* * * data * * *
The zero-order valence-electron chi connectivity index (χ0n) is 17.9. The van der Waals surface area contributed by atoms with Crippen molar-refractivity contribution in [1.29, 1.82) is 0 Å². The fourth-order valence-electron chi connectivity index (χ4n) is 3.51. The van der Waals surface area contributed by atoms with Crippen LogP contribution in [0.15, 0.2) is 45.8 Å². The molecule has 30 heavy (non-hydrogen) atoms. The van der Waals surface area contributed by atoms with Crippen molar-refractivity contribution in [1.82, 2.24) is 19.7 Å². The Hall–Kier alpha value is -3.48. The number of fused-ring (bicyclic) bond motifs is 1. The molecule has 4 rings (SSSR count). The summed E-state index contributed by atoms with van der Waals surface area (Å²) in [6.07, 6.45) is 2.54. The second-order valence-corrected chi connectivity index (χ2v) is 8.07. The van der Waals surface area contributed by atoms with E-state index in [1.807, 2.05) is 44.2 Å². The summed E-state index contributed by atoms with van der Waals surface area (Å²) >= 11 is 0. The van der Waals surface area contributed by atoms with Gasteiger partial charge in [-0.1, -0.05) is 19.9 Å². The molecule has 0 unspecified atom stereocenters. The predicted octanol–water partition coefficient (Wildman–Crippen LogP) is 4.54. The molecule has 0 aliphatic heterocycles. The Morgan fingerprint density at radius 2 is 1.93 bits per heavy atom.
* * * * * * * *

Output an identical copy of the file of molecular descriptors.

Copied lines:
The zero-order valence-electron chi connectivity index (χ0n) is 17.9. The van der Waals surface area contributed by atoms with Crippen molar-refractivity contribution in [1.29, 1.82) is 0 Å². The fourth-order valence-electron chi connectivity index (χ4n) is 3.51. The van der Waals surface area contributed by atoms with Crippen LogP contribution in [0.15, 0.2) is 45.8 Å². The molecule has 30 heavy (non-hydrogen) atoms. The van der Waals surface area contributed by atoms with Crippen molar-refractivity contribution in [1.82, 2.24) is 19.7 Å². The Hall–Kier alpha value is -3.48. The number of fused-ring (bicyclic) bond motifs is 1. The molecule has 4 rings (SSSR count). The summed E-state index contributed by atoms with van der Waals surface area (Å²) in [6.07, 6.45) is 2.54. The second-order valence-corrected chi connectivity index (χ2v) is 8.07. The van der Waals surface area contributed by atoms with E-state index in [1.807, 2.05) is 44.2 Å². The summed E-state index contributed by atoms with van der Waals surface area (Å²) >= 11 is 0. The van der Waals surface area contributed by atoms with Gasteiger partial charge in [-0.1, -0.05) is 19.9 Å². The molecule has 0 unspecified atom stereocenters. The predicted octanol–water partition coefficient (Wildman–Crippen LogP) is 4.54. The molecule has 0 aliphatic heterocycles. The Morgan fingerprint density at radius 2 is 1.93 bits per heavy atom.